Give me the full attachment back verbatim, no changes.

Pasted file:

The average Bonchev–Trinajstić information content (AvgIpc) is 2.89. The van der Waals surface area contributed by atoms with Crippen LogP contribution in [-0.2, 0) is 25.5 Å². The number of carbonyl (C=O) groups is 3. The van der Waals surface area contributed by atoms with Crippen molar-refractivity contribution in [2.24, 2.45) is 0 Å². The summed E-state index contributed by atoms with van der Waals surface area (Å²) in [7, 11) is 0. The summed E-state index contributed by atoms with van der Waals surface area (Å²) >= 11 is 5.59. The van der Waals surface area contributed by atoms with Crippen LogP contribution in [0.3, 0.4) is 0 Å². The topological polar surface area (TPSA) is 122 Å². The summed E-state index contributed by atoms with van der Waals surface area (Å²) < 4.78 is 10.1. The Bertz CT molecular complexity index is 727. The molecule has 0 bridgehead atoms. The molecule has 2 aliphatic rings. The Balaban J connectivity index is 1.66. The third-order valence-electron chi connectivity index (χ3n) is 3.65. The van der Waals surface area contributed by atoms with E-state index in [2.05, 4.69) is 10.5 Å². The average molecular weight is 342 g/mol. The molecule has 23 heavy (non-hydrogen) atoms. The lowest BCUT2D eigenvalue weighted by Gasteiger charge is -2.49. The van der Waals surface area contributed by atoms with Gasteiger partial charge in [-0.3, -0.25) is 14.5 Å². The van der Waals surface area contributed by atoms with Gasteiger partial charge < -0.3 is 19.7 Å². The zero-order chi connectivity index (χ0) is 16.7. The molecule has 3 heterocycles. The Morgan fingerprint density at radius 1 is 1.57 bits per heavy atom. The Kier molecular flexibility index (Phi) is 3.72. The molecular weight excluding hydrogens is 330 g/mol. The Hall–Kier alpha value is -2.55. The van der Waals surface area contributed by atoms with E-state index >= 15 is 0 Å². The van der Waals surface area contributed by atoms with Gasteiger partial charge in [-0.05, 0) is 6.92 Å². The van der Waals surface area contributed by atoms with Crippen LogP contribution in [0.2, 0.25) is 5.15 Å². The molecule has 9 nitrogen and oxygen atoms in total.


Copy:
The average Bonchev–Trinajstić information content (AvgIpc) is 2.89. The van der Waals surface area contributed by atoms with Crippen LogP contribution in [-0.2, 0) is 25.5 Å². The number of carbonyl (C=O) groups is 3. The van der Waals surface area contributed by atoms with Crippen molar-refractivity contribution in [2.24, 2.45) is 0 Å². The summed E-state index contributed by atoms with van der Waals surface area (Å²) in [7, 11) is 0. The summed E-state index contributed by atoms with van der Waals surface area (Å²) >= 11 is 5.59. The van der Waals surface area contributed by atoms with Crippen LogP contribution in [0.3, 0.4) is 0 Å². The topological polar surface area (TPSA) is 122 Å². The summed E-state index contributed by atoms with van der Waals surface area (Å²) < 4.78 is 10.1. The Bertz CT molecular complexity index is 727. The molecule has 0 bridgehead atoms. The molecule has 2 aliphatic rings. The Balaban J connectivity index is 1.66. The third-order valence-electron chi connectivity index (χ3n) is 3.65. The van der Waals surface area contributed by atoms with E-state index in [2.05, 4.69) is 10.5 Å². The average molecular weight is 342 g/mol. The molecule has 23 heavy (non-hydrogen) atoms. The lowest BCUT2D eigenvalue weighted by Gasteiger charge is -2.49. The van der Waals surface area contributed by atoms with Gasteiger partial charge in [-0.3, -0.25) is 14.5 Å². The van der Waals surface area contributed by atoms with Gasteiger partial charge < -0.3 is 19.7 Å². The zero-order chi connectivity index (χ0) is 16.7. The molecule has 3 heterocycles. The Morgan fingerprint density at radius 1 is 1.57 bits per heavy atom. The Kier molecular flexibility index (Phi) is 3.72. The molecular weight excluding hydrogens is 330 g/mol. The Hall–Kier alpha value is -2.55. The van der Waals surface area contributed by atoms with E-state index >= 15 is 0 Å². The van der Waals surface area contributed by atoms with Gasteiger partial charge in [-0.05, 0) is 6.92 Å². The van der Waals surface area contributed by atoms with Crippen LogP contribution in [0.2, 0.25) is 5.15 Å². The molecule has 9 nitrogen and oxygen atoms in total.